I have played the role of Miss Hannigan a total of three times, and I would LOVE to play her again before I die.
I love Miss Hannigan.
And what I find interesting is the biggest fans of my Miss Hannigan are usually the mothers of the children in the show.
This is for two reasons.
First, I treat the kids like my peers.
I expect certain things from them, and if I don’t get it, they hear about it (though, I admit I try to clean up the language); and the kids seem to react well. I also listen to them.
Second, the moms can relate to my Miss Hannigan.
My Miss Hannigan is a woman who is slowly being tortured by society.
She hates children.
This is not an acceptable attitude for a woman in the 1930s.
Her job is to deal with children; it’s her own personal hell.
But it’s the 1930s and jobs (much less jobs that pay well and provide room and board) are all but impossible to find.
So she cannot, practically, leave this job which is her own personal hell.
And let’s face it, those kids are rotten to her. They are pushing her right over the edge.
She is not a drunk – she drinks to survive her life.
Hannigan is a modern woman caught in the 1930s.
Each production has had its own adventure.
Mission Hills Dinner Theater, where I first met Ed Gaynes and Pamela Hall.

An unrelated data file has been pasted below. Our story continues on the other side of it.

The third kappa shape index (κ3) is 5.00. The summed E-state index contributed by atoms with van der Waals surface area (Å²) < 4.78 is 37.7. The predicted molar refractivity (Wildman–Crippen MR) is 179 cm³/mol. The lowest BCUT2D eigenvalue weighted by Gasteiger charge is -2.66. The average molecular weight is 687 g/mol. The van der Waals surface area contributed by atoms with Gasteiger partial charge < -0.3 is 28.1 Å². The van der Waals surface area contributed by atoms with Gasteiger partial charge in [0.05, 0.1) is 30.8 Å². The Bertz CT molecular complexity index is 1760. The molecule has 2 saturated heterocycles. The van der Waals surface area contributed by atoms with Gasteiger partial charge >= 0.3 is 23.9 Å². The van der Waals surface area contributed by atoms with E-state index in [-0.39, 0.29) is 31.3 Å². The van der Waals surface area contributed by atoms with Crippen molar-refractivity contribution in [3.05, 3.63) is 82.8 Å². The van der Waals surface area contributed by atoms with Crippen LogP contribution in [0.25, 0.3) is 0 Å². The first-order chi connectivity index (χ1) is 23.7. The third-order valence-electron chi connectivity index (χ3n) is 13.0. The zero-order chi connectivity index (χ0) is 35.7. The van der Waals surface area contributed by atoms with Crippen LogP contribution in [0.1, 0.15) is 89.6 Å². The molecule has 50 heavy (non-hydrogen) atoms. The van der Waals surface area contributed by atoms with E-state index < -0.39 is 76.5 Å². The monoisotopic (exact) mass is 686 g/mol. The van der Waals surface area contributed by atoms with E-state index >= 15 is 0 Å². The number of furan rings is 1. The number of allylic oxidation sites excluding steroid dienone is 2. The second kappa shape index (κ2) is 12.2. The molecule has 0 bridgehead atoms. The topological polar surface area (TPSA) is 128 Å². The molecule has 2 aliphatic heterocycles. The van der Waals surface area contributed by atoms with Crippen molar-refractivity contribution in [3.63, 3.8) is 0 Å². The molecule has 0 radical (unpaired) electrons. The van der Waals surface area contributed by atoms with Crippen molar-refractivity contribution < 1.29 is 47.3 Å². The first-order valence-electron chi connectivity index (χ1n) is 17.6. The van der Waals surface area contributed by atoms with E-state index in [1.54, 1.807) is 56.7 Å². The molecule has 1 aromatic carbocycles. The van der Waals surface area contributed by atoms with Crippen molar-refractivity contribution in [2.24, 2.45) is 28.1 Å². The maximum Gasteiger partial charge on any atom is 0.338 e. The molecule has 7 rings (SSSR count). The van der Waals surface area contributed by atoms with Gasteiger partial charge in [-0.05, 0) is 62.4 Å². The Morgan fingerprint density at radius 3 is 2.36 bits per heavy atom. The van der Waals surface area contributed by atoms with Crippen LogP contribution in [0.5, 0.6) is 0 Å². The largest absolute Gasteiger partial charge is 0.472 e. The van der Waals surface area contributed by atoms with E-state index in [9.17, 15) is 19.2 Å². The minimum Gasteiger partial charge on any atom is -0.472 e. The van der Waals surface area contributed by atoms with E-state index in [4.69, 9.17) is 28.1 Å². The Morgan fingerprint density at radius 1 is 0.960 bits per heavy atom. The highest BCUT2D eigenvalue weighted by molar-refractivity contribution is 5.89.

(Their daughter Jessica was Annie; and their daughter Megan filled in as Molly.)
I previously blogged about this adventure – using Lee Press-on-Nails in performance without having tried them before. Disaster when it came to costume changes! Lee Press-on-Nails flying everywhere as I tried to button up my dress!
Next up, San Pedro Community Theater (or some such).
In Little Girls, the director had me pretend to cut paper dolls (the kind that are all attached so they unfurl like a banner) and then cut off the heads of the dolls.
Great bit, until the night I cut off the tip of my finger too!
Lastly, Santa Monica Civic Theater.
Middle of the run, change in sound operator.
Annie goes out and starts to talk – her mic is turned ALL the way up (well past 11).
She sounds like a fucking dinosaur.
I go out, terrified what will happen when I open my mouth – knowing that if this happens to me, Miss Hannigan will be standing on stage in a puddle of her own pee.
(I am sure the stage hands were thankful that this did not happen, as am I.)
So I ain’t dead yet, so there is still time for me to Hannigan – again.